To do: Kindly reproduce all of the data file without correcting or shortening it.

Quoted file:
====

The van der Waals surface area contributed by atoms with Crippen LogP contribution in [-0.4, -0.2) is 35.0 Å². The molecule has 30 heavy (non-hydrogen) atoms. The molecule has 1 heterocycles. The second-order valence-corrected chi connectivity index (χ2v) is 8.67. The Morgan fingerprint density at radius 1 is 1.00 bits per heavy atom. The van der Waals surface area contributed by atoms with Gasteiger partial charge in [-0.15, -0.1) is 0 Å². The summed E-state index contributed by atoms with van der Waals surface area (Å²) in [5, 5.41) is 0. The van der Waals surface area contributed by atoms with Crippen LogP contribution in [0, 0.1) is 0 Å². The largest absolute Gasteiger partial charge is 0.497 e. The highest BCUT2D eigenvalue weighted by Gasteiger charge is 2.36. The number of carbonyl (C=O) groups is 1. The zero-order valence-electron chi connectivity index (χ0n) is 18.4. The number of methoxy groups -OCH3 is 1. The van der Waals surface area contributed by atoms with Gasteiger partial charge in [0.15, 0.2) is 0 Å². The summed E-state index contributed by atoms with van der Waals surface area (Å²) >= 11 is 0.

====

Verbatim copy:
The van der Waals surface area contributed by atoms with Crippen LogP contribution in [-0.4, -0.2) is 35.0 Å². The molecule has 30 heavy (non-hydrogen) atoms. The molecule has 1 heterocycles. The second-order valence-corrected chi connectivity index (χ2v) is 8.67. The Morgan fingerprint density at radius 1 is 1.00 bits per heavy atom. The van der Waals surface area contributed by atoms with Gasteiger partial charge in [-0.15, -0.1) is 0 Å². The summed E-state index contributed by atoms with van der Waals surface area (Å²) in [5, 5.41) is 0. The van der Waals surface area contributed by atoms with Crippen LogP contribution in [0, 0.1) is 0 Å². The largest absolute Gasteiger partial charge is 0.497 e. The highest BCUT2D eigenvalue weighted by Gasteiger charge is 2.36. The number of carbonyl (C=O) groups is 1. The zero-order valence-electron chi connectivity index (χ0n) is 18.4. The number of methoxy groups -OCH3 is 1. The van der Waals surface area contributed by atoms with Gasteiger partial charge in [0.15, 0.2) is 0 Å². The summed E-state index contributed by atoms with van der Waals surface area (Å²) >= 11 is 0.